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Brevard Families Cultivate Diverse Holiday Traditions

The only thing as diverse as holiday traditions are the families who celebrate them. Whether a generations-old recipe or a new movie watched every Christmas Eve, Brevard families run the gamut on what they celebrate — and how — during the most wonderful time of the year. 

Fostering family traditions

Valeria Jones of Palm Bay is mom to Amayah, 18 and Lawryn, 12, as well as filling the role of foster mom to more than 30 children over the past four years. When the holiday season hits, Jones extends her long-standing traditions with her biological children to her “foster babies.”

“One thing I do is put all of the kids’ names in a hat and then they each draw one. They get $5 to pick out five gifts for that person at the dollar store,” Jones said. “It gives them an opportunity to think of someone else during the holiday season.”

Originally from Delaware, Jones also gets special permission to travel with her foster children to visit her extended family during the week following Christmas. 

“I take the kids sledding, ice fishing, ice skating,” Jones said. “My family there buys gifts for my foster children, as well as Amayah and Lawryn.”

Jones works alongside Brevard Family Partnership, the foster home licensing agent in the county, on other planned holiday events, including breakfast with Santa. For more details on events for foster children this holiday season, visit BrevardFP.org.

Family food customs

Molly Winsten grew up in the Rockledge area before moving to Boston in 2015 where she works as a registered dietician. Along with her family who still lives in Brevard and throughout Florida, Winsten celebrates several traditions beginning with Rosh Hashanah and Yom Kippur in September and including Hanukkah in December.

“All of these holidays have certain foods, such as jelly doughnuts and potato latkes on Hanukkah,” Winsten said. “To celebrate a sweet new year, we indulge in apples and honey on Rosh Hashanah and my family also makes a slow-roasted brisket with brown sugar and carmelized onions.”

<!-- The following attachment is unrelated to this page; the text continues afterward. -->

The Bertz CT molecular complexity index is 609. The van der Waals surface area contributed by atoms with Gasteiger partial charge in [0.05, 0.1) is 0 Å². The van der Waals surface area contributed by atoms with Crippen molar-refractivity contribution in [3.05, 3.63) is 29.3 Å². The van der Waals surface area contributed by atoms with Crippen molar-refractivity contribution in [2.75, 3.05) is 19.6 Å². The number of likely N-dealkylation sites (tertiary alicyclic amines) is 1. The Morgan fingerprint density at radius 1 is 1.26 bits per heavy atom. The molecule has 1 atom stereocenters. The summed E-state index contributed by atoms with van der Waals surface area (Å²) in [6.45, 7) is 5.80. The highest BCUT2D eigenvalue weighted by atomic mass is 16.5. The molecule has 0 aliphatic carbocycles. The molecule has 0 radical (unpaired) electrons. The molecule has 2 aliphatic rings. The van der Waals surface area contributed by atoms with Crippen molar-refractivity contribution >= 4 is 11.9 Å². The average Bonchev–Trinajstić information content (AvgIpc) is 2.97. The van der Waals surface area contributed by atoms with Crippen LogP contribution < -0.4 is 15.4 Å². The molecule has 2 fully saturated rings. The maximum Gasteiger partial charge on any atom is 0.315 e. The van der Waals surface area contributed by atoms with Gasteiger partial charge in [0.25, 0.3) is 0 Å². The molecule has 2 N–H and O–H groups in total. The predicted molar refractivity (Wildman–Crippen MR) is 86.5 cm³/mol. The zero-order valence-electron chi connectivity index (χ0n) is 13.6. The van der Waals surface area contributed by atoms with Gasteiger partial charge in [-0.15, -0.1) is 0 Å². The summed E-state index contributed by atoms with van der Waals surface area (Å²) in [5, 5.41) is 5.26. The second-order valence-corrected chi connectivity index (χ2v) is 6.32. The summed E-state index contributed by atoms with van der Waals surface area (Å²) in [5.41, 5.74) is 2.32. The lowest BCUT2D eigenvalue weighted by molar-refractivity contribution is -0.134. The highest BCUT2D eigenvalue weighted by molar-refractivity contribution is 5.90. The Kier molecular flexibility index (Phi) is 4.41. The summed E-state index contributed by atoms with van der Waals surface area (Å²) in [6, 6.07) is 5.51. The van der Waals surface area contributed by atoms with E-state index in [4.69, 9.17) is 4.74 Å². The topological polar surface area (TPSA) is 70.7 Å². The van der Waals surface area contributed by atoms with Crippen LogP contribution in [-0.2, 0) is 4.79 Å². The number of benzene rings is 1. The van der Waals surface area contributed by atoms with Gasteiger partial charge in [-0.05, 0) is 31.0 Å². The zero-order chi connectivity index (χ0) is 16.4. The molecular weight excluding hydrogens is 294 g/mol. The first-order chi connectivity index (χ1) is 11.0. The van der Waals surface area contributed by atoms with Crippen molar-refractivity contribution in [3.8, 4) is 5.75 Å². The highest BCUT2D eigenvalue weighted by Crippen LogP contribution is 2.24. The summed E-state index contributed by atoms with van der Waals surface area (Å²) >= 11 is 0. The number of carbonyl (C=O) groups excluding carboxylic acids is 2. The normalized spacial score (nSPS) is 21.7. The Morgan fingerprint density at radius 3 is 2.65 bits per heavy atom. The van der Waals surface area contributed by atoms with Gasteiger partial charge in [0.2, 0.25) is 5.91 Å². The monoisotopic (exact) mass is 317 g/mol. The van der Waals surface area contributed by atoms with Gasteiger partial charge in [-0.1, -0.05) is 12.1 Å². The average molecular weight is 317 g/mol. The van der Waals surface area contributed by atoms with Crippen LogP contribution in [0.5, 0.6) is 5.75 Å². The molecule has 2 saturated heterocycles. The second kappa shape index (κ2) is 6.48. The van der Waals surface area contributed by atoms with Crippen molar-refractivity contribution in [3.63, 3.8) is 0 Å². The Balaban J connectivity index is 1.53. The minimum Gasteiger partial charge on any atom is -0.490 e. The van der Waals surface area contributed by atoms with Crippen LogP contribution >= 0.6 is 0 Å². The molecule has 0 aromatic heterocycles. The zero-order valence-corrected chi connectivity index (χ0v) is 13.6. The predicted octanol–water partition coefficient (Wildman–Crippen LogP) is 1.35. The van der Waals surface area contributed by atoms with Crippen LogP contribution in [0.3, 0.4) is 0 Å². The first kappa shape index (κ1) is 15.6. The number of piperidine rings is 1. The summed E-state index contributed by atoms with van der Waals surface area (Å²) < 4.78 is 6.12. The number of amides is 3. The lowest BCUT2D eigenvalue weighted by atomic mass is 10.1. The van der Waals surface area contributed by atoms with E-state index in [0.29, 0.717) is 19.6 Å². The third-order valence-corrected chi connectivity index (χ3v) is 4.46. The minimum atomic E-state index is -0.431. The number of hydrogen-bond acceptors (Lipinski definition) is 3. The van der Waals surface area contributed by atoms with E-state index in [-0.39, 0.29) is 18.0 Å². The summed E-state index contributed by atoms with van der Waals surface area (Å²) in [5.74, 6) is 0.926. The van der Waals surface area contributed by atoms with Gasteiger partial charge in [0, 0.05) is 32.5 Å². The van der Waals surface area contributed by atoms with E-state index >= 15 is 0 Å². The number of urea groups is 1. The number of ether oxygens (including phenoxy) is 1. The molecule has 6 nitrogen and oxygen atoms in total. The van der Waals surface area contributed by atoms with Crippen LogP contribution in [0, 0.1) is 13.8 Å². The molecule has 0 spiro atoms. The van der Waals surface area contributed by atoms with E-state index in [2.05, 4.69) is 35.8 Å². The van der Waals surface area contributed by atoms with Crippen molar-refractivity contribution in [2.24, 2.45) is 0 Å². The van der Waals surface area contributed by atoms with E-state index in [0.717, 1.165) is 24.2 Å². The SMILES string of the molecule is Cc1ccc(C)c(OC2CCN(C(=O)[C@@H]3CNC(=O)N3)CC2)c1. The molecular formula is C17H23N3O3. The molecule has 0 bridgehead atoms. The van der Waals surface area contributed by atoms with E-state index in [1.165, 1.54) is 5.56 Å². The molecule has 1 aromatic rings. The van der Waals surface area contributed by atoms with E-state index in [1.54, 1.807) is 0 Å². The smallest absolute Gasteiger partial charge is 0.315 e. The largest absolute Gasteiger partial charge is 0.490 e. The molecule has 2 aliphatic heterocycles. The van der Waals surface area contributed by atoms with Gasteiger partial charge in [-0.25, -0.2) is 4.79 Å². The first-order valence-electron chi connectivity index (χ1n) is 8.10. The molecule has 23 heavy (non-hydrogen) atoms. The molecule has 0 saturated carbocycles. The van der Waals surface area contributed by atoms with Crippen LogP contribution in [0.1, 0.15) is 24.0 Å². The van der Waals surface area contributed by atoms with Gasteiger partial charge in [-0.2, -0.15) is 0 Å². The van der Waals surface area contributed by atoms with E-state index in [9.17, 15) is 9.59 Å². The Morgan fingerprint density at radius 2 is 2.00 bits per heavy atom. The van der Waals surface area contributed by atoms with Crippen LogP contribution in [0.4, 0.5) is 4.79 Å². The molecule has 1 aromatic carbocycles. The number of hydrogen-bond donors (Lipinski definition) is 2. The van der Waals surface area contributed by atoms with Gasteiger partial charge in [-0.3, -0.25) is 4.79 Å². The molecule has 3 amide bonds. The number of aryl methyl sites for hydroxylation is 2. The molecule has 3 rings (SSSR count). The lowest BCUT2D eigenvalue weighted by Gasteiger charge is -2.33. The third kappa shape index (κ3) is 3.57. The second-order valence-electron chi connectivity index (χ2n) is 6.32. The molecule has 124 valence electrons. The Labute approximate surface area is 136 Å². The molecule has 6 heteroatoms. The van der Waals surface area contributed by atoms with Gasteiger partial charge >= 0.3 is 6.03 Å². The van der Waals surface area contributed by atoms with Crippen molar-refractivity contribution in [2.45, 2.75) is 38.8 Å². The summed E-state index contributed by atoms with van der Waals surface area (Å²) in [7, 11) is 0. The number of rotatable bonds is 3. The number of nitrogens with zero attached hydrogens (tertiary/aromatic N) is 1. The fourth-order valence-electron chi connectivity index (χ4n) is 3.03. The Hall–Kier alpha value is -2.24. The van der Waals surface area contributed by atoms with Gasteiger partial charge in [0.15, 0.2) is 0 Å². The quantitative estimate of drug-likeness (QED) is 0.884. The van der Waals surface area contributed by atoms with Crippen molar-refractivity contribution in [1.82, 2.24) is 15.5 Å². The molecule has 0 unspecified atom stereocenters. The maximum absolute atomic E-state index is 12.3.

It isn’t just religious holidays that have family food traditions attached, though. 

“We are really into Halloween and always have gluten-free spaghetti and meatballs,” Winsten said. She remembers the many from-scratch costumes her mother, Marlene Winsten, made the three siblings as children, including a Tom and Jerry pair.

“We are also big into Thanksgiving and plan the menu weeks in advance,” Winsten said, adding that she and her father, Keith Winsten, usually collaborate on what will be on the table. “It has become customary for me to put together a massive charcuterie board for the first course.”

Photos, PJs and Christmas cookies

Becci Carmichael of Cocoa is mom to Ayana, 7 and Ayden, 6 and each holiday season she comes up with a new theme. 

“We’ve done under the sea, light and bright, beary Christmas, to name a few,” Carmichael said. The theme that they pick informs the other activities and gifts throughout the season.

On Christmas Eve, the family of three bakes cookies for Santa and makes reindeer food. Later in the day, they find a bright place outside to stage their own Christmas photo shoot. Then in the evening, Carmichael gifts her children a Christmas-themed bag with pajamas and a DVD or book that they watch or read together that evening.